Read these lines taken from a song by Bill Gaither: “Jesus, Jesus, Jesus, there’s just something about that name ... let all heaven and earth proclaim, kings and kingdoms may all pass away, but there’s just something about that name.”
We know him as Jesus Christ. However, Jesus of Nazareth is his given name, and “Christ,” meaning the anointed one, is his title.
Some make a distinction between Jesus of Nazareth, the historical figure who lived in first-century Palestine, and Christ, who became the object of faith and worship. Jesus is both an historical person and the object of faith.
We know Jesus Christ through the four canonical Gospels that have come down to us through the centuries. In these Gospels there are some verifiable facts, such as that a Roman governor, Pontius Pilate, existed. However, the canonical Gospels were not intended as historical biographies. They are documents of faith to inspire, in its readers, faith in Jesus the Christ.
Sign Up and Save
Get six months of free digital access to The Telegraph
John’s Gospel puts it very succinctly: “These (signs) are recorded so that you may believe that Jesus is the Christ, the Son of God, and that believing this you may life through his name,” (John 20: 31).
And so the Gospel accounts were written by people of faith to inspire faith in those reading them. How does this work?
It works because Jesus is not just a dead hero whose life offers inspiring memories and deeds. It works because Jesus is more than just a teacher of morals, like Socrates, whose teaching lives on beyond his death. It works because Jesus of Nazareth, crucified, is resurrected.
Resurrection is something that defies description but something that points to the fact that God has revealed Jesus as the Christ. Resurrection is something known more by its effects than its description. Some of these effects of the risen Christ include lives of heroic virtue and sacrifice, communities of faith, a moral message that inspires many to feed the poor and clothe the naked. And his Spirit has led billions to believe that “Jesus is the Christ, the Son of God.”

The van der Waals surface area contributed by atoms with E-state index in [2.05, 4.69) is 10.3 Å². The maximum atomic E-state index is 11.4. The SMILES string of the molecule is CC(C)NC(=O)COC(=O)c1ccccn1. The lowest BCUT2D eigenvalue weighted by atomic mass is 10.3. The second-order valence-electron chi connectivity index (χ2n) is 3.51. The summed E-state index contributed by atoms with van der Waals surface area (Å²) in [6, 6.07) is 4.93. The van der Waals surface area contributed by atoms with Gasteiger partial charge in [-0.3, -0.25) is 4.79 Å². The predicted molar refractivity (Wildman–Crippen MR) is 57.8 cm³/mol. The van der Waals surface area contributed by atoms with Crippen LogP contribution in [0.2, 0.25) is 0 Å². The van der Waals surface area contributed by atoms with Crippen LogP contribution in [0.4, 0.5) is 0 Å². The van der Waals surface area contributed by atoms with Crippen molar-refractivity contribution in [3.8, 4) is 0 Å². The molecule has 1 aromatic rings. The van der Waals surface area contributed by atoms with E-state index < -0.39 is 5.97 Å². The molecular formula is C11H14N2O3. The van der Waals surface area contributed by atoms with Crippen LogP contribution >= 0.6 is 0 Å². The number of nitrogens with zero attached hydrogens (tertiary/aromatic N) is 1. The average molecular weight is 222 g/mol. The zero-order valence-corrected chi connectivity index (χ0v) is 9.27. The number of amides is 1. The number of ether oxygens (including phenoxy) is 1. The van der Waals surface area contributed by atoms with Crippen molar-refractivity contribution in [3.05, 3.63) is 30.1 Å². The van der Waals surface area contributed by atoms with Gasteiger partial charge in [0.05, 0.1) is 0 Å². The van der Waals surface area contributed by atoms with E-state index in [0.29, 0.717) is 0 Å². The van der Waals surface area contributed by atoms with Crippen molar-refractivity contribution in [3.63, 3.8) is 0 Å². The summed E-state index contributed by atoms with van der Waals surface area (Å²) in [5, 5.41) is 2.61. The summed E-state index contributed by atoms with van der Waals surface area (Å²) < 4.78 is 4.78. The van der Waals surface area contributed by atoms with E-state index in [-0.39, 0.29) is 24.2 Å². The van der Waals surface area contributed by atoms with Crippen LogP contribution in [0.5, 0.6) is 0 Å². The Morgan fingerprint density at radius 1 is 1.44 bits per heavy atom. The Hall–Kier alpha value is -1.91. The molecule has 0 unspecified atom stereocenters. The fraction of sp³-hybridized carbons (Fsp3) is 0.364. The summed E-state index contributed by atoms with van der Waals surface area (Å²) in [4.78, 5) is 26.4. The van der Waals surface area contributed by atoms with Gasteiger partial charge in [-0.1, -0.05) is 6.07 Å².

It is this Spirit of God that breathes life into both the words of the Gospel and into those who come to the text with faith. So that “believing this you may have life in his name.”
The Gospels and faith in Jesus Christ were first born in communities of believers and not simply the products of individual authors. The authors of Matthew, Mark, Luke and John lived in and were inspired by communities of faith. Those communities of faith, called “churches” today, are still inspired by Jesus’ Spirit to read, proclaim, celebrate and live the Gospels, as well as the entire Bible.
It must be admitted that those who profess faith in Jesus the Christ have not always given evidence of that faith. From the crusades and the inquisition, to the scandals of clerical pedophilia and the division among churches, we have not always been the best of witnesses to his name.
But that notwithstanding, he is risen, and though kings and kingdoms may all pass away, there’s just something about that name.
The Rev. Fred Nijem is pastor at Sacred Heart Catholic Church in Warner Robins.